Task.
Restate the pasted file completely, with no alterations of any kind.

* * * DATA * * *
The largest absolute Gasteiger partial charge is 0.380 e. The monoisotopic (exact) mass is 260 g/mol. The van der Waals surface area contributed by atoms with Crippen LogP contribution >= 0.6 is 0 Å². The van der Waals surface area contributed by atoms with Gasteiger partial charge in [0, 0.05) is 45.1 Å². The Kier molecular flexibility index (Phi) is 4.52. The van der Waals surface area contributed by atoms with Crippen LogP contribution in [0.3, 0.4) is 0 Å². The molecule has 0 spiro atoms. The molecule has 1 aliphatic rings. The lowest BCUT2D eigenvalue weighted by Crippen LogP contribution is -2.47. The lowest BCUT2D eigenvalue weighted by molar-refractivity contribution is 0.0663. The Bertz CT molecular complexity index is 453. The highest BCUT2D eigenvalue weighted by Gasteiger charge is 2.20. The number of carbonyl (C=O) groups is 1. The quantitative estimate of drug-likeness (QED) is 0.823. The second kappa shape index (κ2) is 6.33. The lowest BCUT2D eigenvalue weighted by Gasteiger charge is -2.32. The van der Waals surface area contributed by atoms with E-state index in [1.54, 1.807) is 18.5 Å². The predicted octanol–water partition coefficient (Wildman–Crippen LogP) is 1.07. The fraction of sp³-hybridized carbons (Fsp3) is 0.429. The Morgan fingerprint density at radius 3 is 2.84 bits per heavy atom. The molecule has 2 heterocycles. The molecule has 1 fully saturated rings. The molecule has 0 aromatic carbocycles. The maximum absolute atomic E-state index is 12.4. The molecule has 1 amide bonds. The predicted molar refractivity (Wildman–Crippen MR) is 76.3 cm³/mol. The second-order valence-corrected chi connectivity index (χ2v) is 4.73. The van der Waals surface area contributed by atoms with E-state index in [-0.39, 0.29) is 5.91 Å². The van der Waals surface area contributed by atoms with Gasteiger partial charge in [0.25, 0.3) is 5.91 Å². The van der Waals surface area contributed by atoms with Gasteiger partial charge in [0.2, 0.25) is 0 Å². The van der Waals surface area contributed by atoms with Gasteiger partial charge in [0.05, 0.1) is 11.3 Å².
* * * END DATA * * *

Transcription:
The largest absolute Gasteiger partial charge is 0.380 e. The monoisotopic (exact) mass is 260 g/mol. The van der Waals surface area contributed by atoms with Crippen LogP contribution >= 0.6 is 0 Å². The van der Waals surface area contributed by atoms with Gasteiger partial charge in [0, 0.05) is 45.1 Å². The Kier molecular flexibility index (Phi) is 4.52. The van der Waals surface area contributed by atoms with Crippen LogP contribution in [0.3, 0.4) is 0 Å². The molecule has 0 spiro atoms. The molecule has 1 aliphatic rings. The lowest BCUT2D eigenvalue weighted by Crippen LogP contribution is -2.47. The lowest BCUT2D eigenvalue weighted by molar-refractivity contribution is 0.0663. The Bertz CT molecular complexity index is 453. The highest BCUT2D eigenvalue weighted by Gasteiger charge is 2.20. The number of carbonyl (C=O) groups is 1. The quantitative estimate of drug-likeness (QED) is 0.823. The second kappa shape index (κ2) is 6.33. The lowest BCUT2D eigenvalue weighted by Gasteiger charge is -2.32. The van der Waals surface area contributed by atoms with E-state index in [1.54, 1.807) is 18.5 Å². The predicted octanol–water partition coefficient (Wildman–Crippen LogP) is 1.07. The fraction of sp³-hybridized carbons (Fsp3) is 0.429. The Morgan fingerprint density at radius 3 is 2.84 bits per heavy atom. The molecule has 2 heterocycles. The molecule has 1 fully saturated rings. The molecule has 0 aromatic carbocycles. The maximum absolute atomic E-state index is 12.4. The molecule has 1 amide bonds. The predicted molar refractivity (Wildman–Crippen MR) is 76.3 cm³/mol. The second-order valence-corrected chi connectivity index (χ2v) is 4.73. The van der Waals surface area contributed by atoms with E-state index in [-0.39, 0.29) is 5.91 Å². The van der Waals surface area contributed by atoms with Gasteiger partial charge in [0.25, 0.3) is 5.91 Å². The van der Waals surface area contributed by atoms with Gasteiger partial charge in [0.2, 0.25) is 0 Å². The van der Waals surface area contributed by atoms with Gasteiger partial charge in [0.05, 0.1) is 11.3 Å².